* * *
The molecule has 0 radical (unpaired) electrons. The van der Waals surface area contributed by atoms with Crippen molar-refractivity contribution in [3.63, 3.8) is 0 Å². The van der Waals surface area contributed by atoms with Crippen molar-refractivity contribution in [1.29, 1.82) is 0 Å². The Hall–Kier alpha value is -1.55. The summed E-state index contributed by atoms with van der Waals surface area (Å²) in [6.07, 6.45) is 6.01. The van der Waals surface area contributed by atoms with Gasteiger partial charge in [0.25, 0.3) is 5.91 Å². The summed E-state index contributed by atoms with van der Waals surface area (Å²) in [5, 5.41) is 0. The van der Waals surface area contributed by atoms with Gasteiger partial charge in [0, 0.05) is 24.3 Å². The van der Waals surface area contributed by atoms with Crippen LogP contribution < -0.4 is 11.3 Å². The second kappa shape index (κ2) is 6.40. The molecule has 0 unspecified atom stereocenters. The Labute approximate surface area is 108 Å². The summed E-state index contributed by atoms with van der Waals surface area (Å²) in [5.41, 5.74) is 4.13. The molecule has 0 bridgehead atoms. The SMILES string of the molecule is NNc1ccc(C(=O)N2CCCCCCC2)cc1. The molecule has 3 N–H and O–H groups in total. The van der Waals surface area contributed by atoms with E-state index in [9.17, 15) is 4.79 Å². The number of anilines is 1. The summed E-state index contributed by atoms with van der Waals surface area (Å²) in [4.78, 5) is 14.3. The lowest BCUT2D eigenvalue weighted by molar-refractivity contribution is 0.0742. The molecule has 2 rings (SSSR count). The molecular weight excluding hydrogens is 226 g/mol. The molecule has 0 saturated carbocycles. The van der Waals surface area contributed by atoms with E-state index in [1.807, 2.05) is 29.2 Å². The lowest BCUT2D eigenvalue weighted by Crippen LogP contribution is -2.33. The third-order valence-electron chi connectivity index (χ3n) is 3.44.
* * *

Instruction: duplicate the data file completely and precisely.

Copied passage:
The molecule has 0 radical (unpaired) electrons. The van der Waals surface area contributed by atoms with Crippen molar-refractivity contribution in [3.63, 3.8) is 0 Å². The van der Waals surface area contributed by atoms with Crippen molar-refractivity contribution in [1.29, 1.82) is 0 Å². The Hall–Kier alpha value is -1.55. The summed E-state index contributed by atoms with van der Waals surface area (Å²) in [6.07, 6.45) is 6.01. The van der Waals surface area contributed by atoms with Gasteiger partial charge in [0.25, 0.3) is 5.91 Å². The summed E-state index contributed by atoms with van der Waals surface area (Å²) in [5, 5.41) is 0. The van der Waals surface area contributed by atoms with Gasteiger partial charge in [0, 0.05) is 24.3 Å². The van der Waals surface area contributed by atoms with Crippen LogP contribution < -0.4 is 11.3 Å². The second kappa shape index (κ2) is 6.40. The molecule has 0 unspecified atom stereocenters. The Labute approximate surface area is 108 Å². The summed E-state index contributed by atoms with van der Waals surface area (Å²) in [5.41, 5.74) is 4.13. The molecule has 0 bridgehead atoms. The SMILES string of the molecule is NNc1ccc(C(=O)N2CCCCCCC2)cc1. The molecule has 3 N–H and O–H groups in total. The van der Waals surface area contributed by atoms with E-state index in [9.17, 15) is 4.79 Å². The number of anilines is 1. The summed E-state index contributed by atoms with van der Waals surface area (Å²) in [4.78, 5) is 14.3. The lowest BCUT2D eigenvalue weighted by molar-refractivity contribution is 0.0742. The molecule has 2 rings (SSSR count). The molecular weight excluding hydrogens is 226 g/mol. The molecule has 0 saturated carbocycles. The van der Waals surface area contributed by atoms with E-state index in [1.807, 2.05) is 29.2 Å². The lowest BCUT2D eigenvalue weighted by Crippen LogP contribution is -2.33. The third-order valence-electron chi connectivity index (χ3n) is 3.44.